Please Give
“Please Give” is a quirky little story (written and directed by Nicole Holofcener) about a couple of families living in apartments next to each other, somewhere in New York City .
In one apartment, a crusty old Grandma (Ann Morgan Guilbert, would you believe best known in “The Dick Van Dyke Show”?) looks at the world unhappily, and at everyone in it suspiciously.  She has two grown granddaughters, sisters, Mary (Amanda Peet) and Rebecca (Rebecca Hall), both single, who both visit her regularly.  Mary, a self-absorbed cynic who does facials for a living, is as sour as she is, so, naturally, they don’t get along.  Rebecca is just good-hearted.  She works as a mammogram technician (only Nicole Holofcener herself could get away with starting this movie by showing us a series of very clinical, anatomical close-up shots of breasts in the vise of a mammogram).  She buys the groceries for Grandma (walking the longer way to the other store, because Grandma prefers it, and using the coupons, because Grandma demands it). Rebecca meets a young man through one of her patients, and though he’s shorter in stature, he’s just the kind of nice guy that she feels comfortable with.  We have hopes for her.  But as for the rest, not so much.
Next door, the husband Alex (Oliver Platt) and the wife Kate (Catherine Keener) have a very insecure 15-year-old daughter with an acne problem.  They also have an furniture/antique business, where their main source of supply comes from the grieving relatives of people who have just died.  (“Oh, Grandpa’s stuff was mostly old junk, anyway.  How much to just take it all off our hands?”)  Kate, feeling guilty about making her living through technically legal but morally repugnant fleecing, distances herself from Alex, who in turn takes a liking to Mary.  Kate also tries to assuage her guilt, by giving money away to every street beggar she sees, but runs into resistance from her daughter, who would prefer that money be given to her for clothes.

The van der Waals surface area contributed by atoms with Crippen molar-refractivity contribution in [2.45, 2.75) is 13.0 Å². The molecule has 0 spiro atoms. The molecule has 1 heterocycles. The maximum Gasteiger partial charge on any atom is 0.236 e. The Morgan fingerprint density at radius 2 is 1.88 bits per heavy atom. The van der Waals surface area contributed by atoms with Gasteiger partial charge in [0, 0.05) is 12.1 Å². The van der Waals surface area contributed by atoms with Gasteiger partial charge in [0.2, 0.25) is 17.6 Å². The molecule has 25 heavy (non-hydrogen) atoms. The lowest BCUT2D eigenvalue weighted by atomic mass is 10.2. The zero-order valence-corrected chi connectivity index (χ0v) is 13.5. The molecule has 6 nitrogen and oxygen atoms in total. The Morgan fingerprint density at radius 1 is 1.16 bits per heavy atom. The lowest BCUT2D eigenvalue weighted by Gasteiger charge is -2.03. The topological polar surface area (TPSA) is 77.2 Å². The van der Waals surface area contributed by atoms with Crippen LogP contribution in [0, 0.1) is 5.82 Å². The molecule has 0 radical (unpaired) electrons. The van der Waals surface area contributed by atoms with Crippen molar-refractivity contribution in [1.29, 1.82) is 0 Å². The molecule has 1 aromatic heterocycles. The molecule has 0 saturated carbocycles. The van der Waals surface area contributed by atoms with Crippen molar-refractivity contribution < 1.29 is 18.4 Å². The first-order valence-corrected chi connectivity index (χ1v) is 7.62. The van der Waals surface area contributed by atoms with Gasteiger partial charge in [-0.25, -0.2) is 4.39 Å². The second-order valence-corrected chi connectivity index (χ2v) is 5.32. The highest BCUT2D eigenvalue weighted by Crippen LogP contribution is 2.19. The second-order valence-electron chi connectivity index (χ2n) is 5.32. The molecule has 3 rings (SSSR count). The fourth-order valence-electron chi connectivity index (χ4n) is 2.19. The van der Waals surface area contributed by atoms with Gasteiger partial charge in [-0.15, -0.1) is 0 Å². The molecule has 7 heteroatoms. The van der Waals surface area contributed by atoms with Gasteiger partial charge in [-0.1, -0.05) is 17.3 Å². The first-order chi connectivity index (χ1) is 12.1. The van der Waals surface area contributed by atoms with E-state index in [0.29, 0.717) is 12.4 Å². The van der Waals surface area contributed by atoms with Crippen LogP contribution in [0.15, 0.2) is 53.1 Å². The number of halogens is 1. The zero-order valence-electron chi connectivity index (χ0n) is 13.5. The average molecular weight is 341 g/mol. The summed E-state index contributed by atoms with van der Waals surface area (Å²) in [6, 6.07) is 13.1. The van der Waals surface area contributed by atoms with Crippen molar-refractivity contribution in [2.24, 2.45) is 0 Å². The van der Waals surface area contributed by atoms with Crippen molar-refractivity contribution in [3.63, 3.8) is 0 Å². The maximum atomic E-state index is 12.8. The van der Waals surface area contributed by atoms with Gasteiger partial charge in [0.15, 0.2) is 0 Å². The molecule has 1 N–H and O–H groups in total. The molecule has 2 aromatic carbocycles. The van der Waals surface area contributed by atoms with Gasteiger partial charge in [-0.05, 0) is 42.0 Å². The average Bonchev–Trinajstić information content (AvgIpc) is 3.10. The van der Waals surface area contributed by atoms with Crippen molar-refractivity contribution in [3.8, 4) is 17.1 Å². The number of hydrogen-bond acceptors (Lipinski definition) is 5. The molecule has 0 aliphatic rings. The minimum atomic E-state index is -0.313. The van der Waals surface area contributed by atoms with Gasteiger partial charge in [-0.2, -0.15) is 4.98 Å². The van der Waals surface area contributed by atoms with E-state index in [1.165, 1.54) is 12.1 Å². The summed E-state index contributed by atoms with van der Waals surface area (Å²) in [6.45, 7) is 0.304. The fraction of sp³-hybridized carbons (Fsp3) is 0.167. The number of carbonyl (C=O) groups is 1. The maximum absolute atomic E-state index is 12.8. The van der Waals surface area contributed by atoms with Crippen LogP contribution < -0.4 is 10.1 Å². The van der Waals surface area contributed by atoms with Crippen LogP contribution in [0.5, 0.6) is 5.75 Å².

What we have here is a character study.  In some ways, it’s unsatisfying because nobody is very happy.  Even what sexual grappling there is seems almost desultory, as if it ceased being fun a long time ago.  Mary finds herself stalking the girlfriend of her ex, wondering what she has that she herself apparently didn’t (other than a strong back).  The attempt at a neighborly social ends in mutual exchange of insults, and a complete relational disaster.  It’s as if nobody can be happy just being happy.
Hmm, let’s see, depression, disloyalty, isolation, guilt, grief, and manipulation.  Doesn’t sound like a lot of fun, does it?  And yet, there are some “chuckle” moments, but more importantly, there is some truth here, in the classic prophetic sense:  “Whoever has ears to hear, let them hear.” (Mark 4:9)
Dr. Ronald P. Salfen, Pastor, Grace Presbyterian Church, Greenville , Texas